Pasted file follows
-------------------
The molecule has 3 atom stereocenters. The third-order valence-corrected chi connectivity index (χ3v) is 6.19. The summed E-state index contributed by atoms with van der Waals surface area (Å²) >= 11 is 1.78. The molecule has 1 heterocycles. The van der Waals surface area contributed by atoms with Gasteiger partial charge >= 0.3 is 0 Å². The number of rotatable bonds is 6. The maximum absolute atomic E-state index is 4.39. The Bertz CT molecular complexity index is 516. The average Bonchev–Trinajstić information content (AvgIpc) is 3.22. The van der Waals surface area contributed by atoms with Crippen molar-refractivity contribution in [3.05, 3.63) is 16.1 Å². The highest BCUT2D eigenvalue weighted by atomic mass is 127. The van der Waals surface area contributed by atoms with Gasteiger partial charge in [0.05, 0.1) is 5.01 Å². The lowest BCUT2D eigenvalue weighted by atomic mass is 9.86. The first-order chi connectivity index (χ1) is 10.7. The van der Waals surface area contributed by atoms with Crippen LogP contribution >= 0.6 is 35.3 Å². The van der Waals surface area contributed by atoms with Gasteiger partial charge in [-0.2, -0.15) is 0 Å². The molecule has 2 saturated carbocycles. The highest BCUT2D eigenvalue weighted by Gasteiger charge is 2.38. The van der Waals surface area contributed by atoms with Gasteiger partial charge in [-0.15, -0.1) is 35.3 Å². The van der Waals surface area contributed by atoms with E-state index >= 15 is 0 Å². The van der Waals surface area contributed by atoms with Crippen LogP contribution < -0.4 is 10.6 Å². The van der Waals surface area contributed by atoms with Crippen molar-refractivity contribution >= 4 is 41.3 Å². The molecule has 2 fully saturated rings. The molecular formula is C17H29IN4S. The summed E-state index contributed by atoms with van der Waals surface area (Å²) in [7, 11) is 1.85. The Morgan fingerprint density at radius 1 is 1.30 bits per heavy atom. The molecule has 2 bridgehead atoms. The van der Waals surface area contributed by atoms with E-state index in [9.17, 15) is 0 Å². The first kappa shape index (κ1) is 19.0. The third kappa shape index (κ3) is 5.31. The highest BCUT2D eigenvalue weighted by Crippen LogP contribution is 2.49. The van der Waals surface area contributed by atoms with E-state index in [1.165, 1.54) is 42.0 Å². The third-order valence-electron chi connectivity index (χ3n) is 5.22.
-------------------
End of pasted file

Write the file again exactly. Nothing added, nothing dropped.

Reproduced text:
The molecule has 3 atom stereocenters. The third-order valence-corrected chi connectivity index (χ3v) is 6.19. The summed E-state index contributed by atoms with van der Waals surface area (Å²) >= 11 is 1.78. The molecule has 1 heterocycles. The van der Waals surface area contributed by atoms with Gasteiger partial charge >= 0.3 is 0 Å². The number of rotatable bonds is 6. The maximum absolute atomic E-state index is 4.39. The Bertz CT molecular complexity index is 516. The average Bonchev–Trinajstić information content (AvgIpc) is 3.22. The van der Waals surface area contributed by atoms with Crippen molar-refractivity contribution in [3.05, 3.63) is 16.1 Å². The highest BCUT2D eigenvalue weighted by atomic mass is 127. The van der Waals surface area contributed by atoms with Gasteiger partial charge in [0.05, 0.1) is 5.01 Å². The lowest BCUT2D eigenvalue weighted by atomic mass is 9.86. The first-order chi connectivity index (χ1) is 10.7. The van der Waals surface area contributed by atoms with Crippen LogP contribution >= 0.6 is 35.3 Å². The van der Waals surface area contributed by atoms with Gasteiger partial charge in [-0.2, -0.15) is 0 Å². The molecule has 2 saturated carbocycles. The highest BCUT2D eigenvalue weighted by Gasteiger charge is 2.38. The van der Waals surface area contributed by atoms with Gasteiger partial charge in [-0.15, -0.1) is 35.3 Å². The van der Waals surface area contributed by atoms with E-state index >= 15 is 0 Å². The van der Waals surface area contributed by atoms with Crippen LogP contribution < -0.4 is 10.6 Å². The van der Waals surface area contributed by atoms with Crippen molar-refractivity contribution >= 4 is 41.3 Å². The molecule has 2 fully saturated rings. The molecular formula is C17H29IN4S. The summed E-state index contributed by atoms with van der Waals surface area (Å²) in [7, 11) is 1.85. The Morgan fingerprint density at radius 1 is 1.30 bits per heavy atom. The molecule has 2 bridgehead atoms. The van der Waals surface area contributed by atoms with E-state index in [9.17, 15) is 0 Å². The first kappa shape index (κ1) is 19.0. The third kappa shape index (κ3) is 5.31. The highest BCUT2D eigenvalue weighted by Crippen LogP contribution is 2.49. The van der Waals surface area contributed by atoms with E-state index in [1.165, 1.54) is 42.0 Å². The third-order valence-electron chi connectivity index (χ3n) is 5.22.